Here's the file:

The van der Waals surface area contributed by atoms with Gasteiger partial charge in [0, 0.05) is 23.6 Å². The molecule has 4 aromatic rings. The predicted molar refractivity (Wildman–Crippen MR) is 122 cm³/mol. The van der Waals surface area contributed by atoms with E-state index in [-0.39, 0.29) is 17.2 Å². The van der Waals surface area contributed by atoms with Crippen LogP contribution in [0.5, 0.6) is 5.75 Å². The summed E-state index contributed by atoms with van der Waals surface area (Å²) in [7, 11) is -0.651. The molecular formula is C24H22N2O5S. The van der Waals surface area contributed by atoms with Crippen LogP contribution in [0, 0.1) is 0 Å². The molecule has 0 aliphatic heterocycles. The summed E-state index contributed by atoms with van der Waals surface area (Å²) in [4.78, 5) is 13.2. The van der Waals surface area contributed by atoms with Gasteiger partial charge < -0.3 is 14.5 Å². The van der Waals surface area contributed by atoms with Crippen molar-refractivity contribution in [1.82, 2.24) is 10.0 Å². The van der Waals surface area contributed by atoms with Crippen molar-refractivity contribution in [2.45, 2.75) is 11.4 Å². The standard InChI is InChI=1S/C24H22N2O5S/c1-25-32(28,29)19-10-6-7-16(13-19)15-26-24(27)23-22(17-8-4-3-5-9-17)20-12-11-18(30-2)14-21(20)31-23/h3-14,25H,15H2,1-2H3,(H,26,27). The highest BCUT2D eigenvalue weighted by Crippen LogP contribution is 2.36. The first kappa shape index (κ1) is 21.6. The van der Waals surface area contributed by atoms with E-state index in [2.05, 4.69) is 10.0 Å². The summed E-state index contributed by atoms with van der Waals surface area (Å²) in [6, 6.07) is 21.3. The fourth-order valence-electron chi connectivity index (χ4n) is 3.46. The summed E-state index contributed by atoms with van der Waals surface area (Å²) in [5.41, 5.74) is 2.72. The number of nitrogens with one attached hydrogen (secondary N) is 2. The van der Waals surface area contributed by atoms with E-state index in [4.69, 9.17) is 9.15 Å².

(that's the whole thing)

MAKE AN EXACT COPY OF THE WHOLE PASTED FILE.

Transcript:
The van der Waals surface area contributed by atoms with Gasteiger partial charge in [0, 0.05) is 23.6 Å². The molecule has 4 aromatic rings. The predicted molar refractivity (Wildman–Crippen MR) is 122 cm³/mol. The van der Waals surface area contributed by atoms with E-state index in [-0.39, 0.29) is 17.2 Å². The van der Waals surface area contributed by atoms with Crippen LogP contribution in [0.5, 0.6) is 5.75 Å². The summed E-state index contributed by atoms with van der Waals surface area (Å²) in [7, 11) is -0.651. The molecular formula is C24H22N2O5S. The van der Waals surface area contributed by atoms with Crippen LogP contribution in [0, 0.1) is 0 Å². The molecule has 0 aliphatic heterocycles. The summed E-state index contributed by atoms with van der Waals surface area (Å²) in [4.78, 5) is 13.2. The van der Waals surface area contributed by atoms with Gasteiger partial charge < -0.3 is 14.5 Å². The van der Waals surface area contributed by atoms with Crippen molar-refractivity contribution in [1.82, 2.24) is 10.0 Å². The van der Waals surface area contributed by atoms with Crippen molar-refractivity contribution in [2.45, 2.75) is 11.4 Å². The standard InChI is InChI=1S/C24H22N2O5S/c1-25-32(28,29)19-10-6-7-16(13-19)15-26-24(27)23-22(17-8-4-3-5-9-17)20-12-11-18(30-2)14-21(20)31-23/h3-14,25H,15H2,1-2H3,(H,26,27). The highest BCUT2D eigenvalue weighted by Crippen LogP contribution is 2.36. The first kappa shape index (κ1) is 21.6. The van der Waals surface area contributed by atoms with E-state index in [2.05, 4.69) is 10.0 Å². The summed E-state index contributed by atoms with van der Waals surface area (Å²) in [6, 6.07) is 21.3. The fourth-order valence-electron chi connectivity index (χ4n) is 3.46. The summed E-state index contributed by atoms with van der Waals surface area (Å²) in [5.41, 5.74) is 2.72. The number of nitrogens with one attached hydrogen (secondary N) is 2. The van der Waals surface area contributed by atoms with E-state index in [4.69, 9.17) is 9.15 Å².